Review: Fences

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Directed by: Denzel Washington
Written by: August Wilson, based upon his play of the same name
Starring: Denzel Washington, Viola Davis, Stephen Henderson, Jovan Adepo

Summary: Through the eyes of Troy Maxson we see a black working mans’ desires, disappointments and ultimate self-destruction in 1950’s Pittsburgh. He laments for the life he felt he was cheated out of and watches as his family erodes due to the choices he made.

Fences was the first movie of 2016 I got excited about. Mid-summer I always pour through lists of the most anticipated movies of the fall and winter months and Fences was on just about every one of those lists – and with good reason – it’s a film with a very compelling story and some unforgettable performances.

Fences is a very good movie, but I bet it was an even better play. And that’s not exactly the feeling you aim for when you set out to adapt a stage play into a film.

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Seeing Fences in the theater felt like I was watching the stage play, not a movie. The play was critically acclaimed and award winning on Broadway, but there is a shift in tone and aesthetic that needs to happen when you adapt something from the stage and onto the screen and I did not see that in Fences. Much of the story takes place in one or two places; the backyard or the interior of the Maxsons’ home. These settings operate like set pieces, shifting back and forth as their characters make entrances and exits.

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The cinematography felt a little static as well. The camera would linger on a character for quite some time, allowing for the delivery of a powerful monolog or dramatic moment. I usually praise this persistence, I love when the camera forces you to confront an emotional moment on screen, daring you to look away (12 Years a Slave did this beautifully), but this combined with the screenplay just made it feel more and more like theater. I think Fences may have benefited from having a screenwriter and director that were not so closely tied to the stage production. An outsiders perspective may brought in even the smallest of tweaks with the potential to change the tone of the film.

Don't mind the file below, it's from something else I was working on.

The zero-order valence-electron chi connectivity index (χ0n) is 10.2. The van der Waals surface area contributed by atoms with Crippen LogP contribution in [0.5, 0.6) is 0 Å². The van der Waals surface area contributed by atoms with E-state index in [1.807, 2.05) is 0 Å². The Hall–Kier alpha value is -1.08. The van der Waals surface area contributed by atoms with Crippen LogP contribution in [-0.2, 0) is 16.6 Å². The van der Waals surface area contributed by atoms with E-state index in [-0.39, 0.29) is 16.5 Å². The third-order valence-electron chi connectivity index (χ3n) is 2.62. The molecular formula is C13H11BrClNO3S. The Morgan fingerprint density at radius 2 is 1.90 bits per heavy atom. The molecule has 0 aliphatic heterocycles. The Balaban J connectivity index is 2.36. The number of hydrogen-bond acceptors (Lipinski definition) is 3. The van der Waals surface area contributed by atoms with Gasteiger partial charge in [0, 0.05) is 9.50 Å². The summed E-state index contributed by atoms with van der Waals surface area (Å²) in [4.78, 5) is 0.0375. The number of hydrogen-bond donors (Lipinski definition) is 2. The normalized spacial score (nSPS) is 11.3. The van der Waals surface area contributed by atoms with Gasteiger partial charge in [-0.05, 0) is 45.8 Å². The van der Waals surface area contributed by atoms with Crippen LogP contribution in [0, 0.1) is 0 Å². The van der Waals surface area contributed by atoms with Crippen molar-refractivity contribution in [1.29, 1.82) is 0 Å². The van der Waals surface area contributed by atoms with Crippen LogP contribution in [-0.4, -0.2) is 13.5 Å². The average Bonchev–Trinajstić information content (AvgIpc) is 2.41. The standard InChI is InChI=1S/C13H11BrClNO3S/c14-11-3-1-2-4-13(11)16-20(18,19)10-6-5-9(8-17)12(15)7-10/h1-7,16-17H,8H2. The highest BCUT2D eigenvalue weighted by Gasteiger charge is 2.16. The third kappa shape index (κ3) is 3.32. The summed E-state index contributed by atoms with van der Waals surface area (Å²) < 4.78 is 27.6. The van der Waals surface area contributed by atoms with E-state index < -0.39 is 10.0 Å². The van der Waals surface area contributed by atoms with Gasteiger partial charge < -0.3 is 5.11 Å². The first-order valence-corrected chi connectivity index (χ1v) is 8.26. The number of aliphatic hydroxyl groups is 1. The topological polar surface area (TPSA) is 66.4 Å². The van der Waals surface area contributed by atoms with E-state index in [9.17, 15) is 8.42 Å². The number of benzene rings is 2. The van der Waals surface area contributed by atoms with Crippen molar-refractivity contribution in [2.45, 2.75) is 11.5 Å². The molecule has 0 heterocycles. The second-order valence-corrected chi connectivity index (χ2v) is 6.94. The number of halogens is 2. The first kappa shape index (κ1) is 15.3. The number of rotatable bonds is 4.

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The best thing to come out of Fences will absolutely be Viola Davis’ Oscar. She is dominating the Best Supporting Actress race across the board and when Oscar nominees were announced this week she made history by being the first black woman to earn three Oscar nominations. Viola Davis’ performance as Rose Maxson is completely unapologetic. Rose is a crucial character and Viola Davis embodies all of her complexities and contradictions perfectly.  The role is a careful balancing act; Rose is still the obedient housewife of the 1950s but is unafraid to speak her mind or have a playful exchange of retorts with her husband.

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She is a woman that represents the plight of many at that time – with no realistic ability to live successfully as a single black woman in the 50s, she attached herself to a man and experienced his disappointments along with him, and in doing so she was supposed to let go of her own aspirations and dreams for the future. Viola Davis pulls this off with ease but isn’t afraid to bring grit and honesty to the performance.

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Denzel Washington was, of course, incredible. He always delivers a solid performance but he nailed this role. I never felt like I was watching Denzel Washington give an amazing performance, I was just watching Roy Maxson. It’s impressive when a big-name actor can pull that off. The rest of the ensemble, some of which are veterans from the stage show, shine in Fences as well. Even if they only end up on screen for a few minutes, these actors made an impression.

Final Verdict: B+
Walking away from Fences I find myself focusing on the stellar performances more than anything else. The film was teetering right on the edge of exceptionalism, but some vital flaws in the screenplay and direction held it back.


Oscar Consideration

Nominated for…
Best Picture
Best Actor, Denzel Washington
Best Supporting Actress, Viola Davis
Best Adapted Screenplay

Viola Davis is GETTING.THIS.OSCAR and she absolutely deserves it. I’m curious to know why she was nominated in the Best Supporting Actress category rather than Best Actress? I think her screen time is sufficient to bill her as the lead actress and her character is obviously vital to the plot development. I’m a little disappointed to see this nominated for Best Adapted Screenplay given the flaws I detailed earlier.

Won…
Best Supporting Actress, Viola Davis

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